1. They engaged in a proxy war against Iran in Yemen. They hinted they might send forces into Syria to combat Russia's presence. 
  2. They allowed oil prices to fall below the Organization of the Petroleum Exporting Countries' $70 floor. They wanted to put U.S. shale oil producers out of business. They also want to prevent arch-enemy Iran from profiting from the nuclear peace treaty. 
  3. They cracked down on dissidents to prevent further ISIS terrorism.

This team upset the oligarchy. The successor to King Salman was Crown Prince Mohammed bin Nayef. In 2017, the king replaced him with MBS as Crown Prince and successor to the throne.

Iran

An oligarchy of Islamic clerics, relatives, and business associates runs the country. They took power after the demise of Ayatollah Ruhollah Khomeini. He led the 1979 revolution that ousted Shah Pahlavi.

Khomeini did not allow his family to rule, but his replacement did. Ayatollah Ali Khamenei put his friends and allies in government positions. The elected president owes his position to these oligarchs. The five Larijani brothers are friends and relatives of Khamenei and his allies. They have become heads of many critical government posts.

South Africa

South Africa was an oligarchy in the 20th century. It was run by Caucasian descendants of Dutch settlers who made up 20% of the population. It ended with the election of Nelson Mandela as the first Black president in 1994.

Turkey

The Koc family is a wealthy and powerful family in Turkey. Koc Holding owns businesses in oil refining, banking, car manufacturing, and electronics. In 2005, it purchased the Tupras oil refining business from the government for $4 billion. Tupras holds a dominant position in Europe's fuel market. The government allows Koc to set fuel prices as long as it supplies Turkey before other countries.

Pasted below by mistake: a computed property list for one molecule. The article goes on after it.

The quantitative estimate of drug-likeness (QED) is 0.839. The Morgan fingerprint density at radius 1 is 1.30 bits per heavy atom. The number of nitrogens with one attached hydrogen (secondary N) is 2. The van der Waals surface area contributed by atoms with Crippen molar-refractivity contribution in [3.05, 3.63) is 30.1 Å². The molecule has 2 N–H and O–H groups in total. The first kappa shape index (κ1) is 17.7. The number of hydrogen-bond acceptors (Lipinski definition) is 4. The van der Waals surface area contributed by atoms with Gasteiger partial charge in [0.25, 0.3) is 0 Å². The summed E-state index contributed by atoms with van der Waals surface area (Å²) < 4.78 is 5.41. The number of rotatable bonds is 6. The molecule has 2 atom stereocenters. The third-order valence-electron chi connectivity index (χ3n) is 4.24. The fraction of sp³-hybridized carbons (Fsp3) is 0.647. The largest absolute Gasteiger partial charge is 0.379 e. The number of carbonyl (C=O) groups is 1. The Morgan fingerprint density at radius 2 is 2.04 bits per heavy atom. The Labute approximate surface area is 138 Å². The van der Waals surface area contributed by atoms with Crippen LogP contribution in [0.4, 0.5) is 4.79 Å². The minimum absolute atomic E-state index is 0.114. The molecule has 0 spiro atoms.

Due to their dominance in multiple industries, foreign investors and politics are more likely to work with the Koc family.

United States

A study by political scientists Martin Gilens of Princeton and Benjamin Page of Northwestern found that policies favored by the richest 10% of Americans passed more often than those of the poorest 50%. If they oppose a policy, it is unlikely to pass. It doesn't matter how many middle-class Americans favor it.

Some say that an example of American oligarchs is the Koch brothers, which made their fortune in a variety of industries, including oil pipelines, cattle ranching, and trading oil derivatives.

The Koch brothers influence elections by contributing to political causes and politicians. The overwhelming majority of those contributions benefit Republicans and Libertarians.

In general, they support less government intervention, open borders, and free trade. Their views on Obamacare and other issues lands them on the same side of the ideological spectrum as the Tea Party and the GOP. While they didn't actively support Donald Trump's re-election campaign, they agreed with many of the Trump administration's policy stances and actively funded campaigns for prominent Trump allies like Rep. Devin Nunes.

Some say Silicon Valley created a new class of American oligarchs.

Facebook founder Mark Zuckerberg is one of the founders of a new advocacy group, FWD.us. Its goal is to push for “comprehensive immigration reform” that would allow cheaper immigrant labor.